Pauken Quits GOP Governor's Race
Former Workforce Commission chair concedes early defeat
By Richard Whittaker,
10:10AM, Fri. Dec. 6, 2013
Politics is often about fighting losing battles. But what's the point, if you can't even get on the battlefield? That's the thinking of former Texas Workforce Commission chair Tom Pauken, who is saving his filing fee and will not be running for the Republican nomination for governor.
In a statement issued late yesterday, Pauken said, "I can no longer in good conscience ask friends and fellow conservatives to continue to help me when there appears to be no realistic path to victory."
The reason is simple: As the board stands, he doesn't stand a cat in hell's chance of beating the GOP's presumptive nominee, Attorney General Greg Abbott.
Not that he hadn't tried. Ever since declaring, he'd sniped hard at the gubernatorial heir apparent, attacking him from that narrow strip of political land on his right. The former Goldwater organizer and Reagan-era White House staffer attacked Abbott as an institutional roadblock to real conservative reform. His assaults came usually as quasi-rhetorical questions, asking why his opponent wouldn't clarify his position on issues like the DREAM act or toll roads. Smartly, Abbott refused to be drawn into the argument, leaving Pauken shadow boxing.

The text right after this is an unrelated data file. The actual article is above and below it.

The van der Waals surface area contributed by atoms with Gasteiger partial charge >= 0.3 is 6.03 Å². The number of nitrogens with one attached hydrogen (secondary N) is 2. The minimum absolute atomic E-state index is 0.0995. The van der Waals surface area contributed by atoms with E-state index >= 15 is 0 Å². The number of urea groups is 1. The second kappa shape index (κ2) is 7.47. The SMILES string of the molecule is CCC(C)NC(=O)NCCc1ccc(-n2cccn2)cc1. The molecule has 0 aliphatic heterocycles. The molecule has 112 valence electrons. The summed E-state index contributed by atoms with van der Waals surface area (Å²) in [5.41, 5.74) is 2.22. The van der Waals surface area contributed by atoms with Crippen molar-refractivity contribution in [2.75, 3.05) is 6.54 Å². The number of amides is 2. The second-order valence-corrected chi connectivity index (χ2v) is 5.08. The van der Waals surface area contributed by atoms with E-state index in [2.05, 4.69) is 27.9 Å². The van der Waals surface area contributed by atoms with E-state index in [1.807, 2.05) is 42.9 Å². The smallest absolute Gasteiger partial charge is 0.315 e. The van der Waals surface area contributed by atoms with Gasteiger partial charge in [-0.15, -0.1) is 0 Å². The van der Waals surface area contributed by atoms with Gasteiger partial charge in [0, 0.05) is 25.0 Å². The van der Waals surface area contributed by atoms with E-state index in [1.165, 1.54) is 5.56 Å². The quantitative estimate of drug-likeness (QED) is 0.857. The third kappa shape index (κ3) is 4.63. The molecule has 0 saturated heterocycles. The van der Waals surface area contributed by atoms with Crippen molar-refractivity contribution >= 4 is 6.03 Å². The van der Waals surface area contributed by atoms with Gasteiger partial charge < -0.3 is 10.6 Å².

The end result was a campaign going nowhere, and not doing that particularly fast. In his exit letter, Pauken broke down his problems. He had set three targets: Raise $2 million; Build a statewide organization; And get a solid social media presence. None of that was happening.
He'd also been fighting a losing battle with the press, which is already looking forward to the big inter-party fight next November. As he wrote, "The media depicts this as a Greg Abbott v. Wendy Davis race." With most outlets treating the GOP primary like a done deal, Pauken was left out of the coverage. In fact, he was getting beaten out on column inches by even more marginal candidates like sometime Fox News talking head Lisa Fritsch.
In his exit note, Pauken explained to his supporters that it had become clear over Thanksgiving that this dead horse had taken enough of a flogging. He wrote, "Clearly, my message has not resonated with enough contributors, party leaders, and grassroots conservatives to show a pathway to victory. I wish it were otherwise. I believe my message is the right one to bring Texans and Americans together for the good of the country, but perhaps I am not the right messenger – or, it is not the right time."
However, don't expect him to rush to endorse Abbott. In a final blast, he jabbed his establishment opponent, writing, "We have to end this cancer of insider cronyism which infects both parties as government becomes more our master, rather than our servant."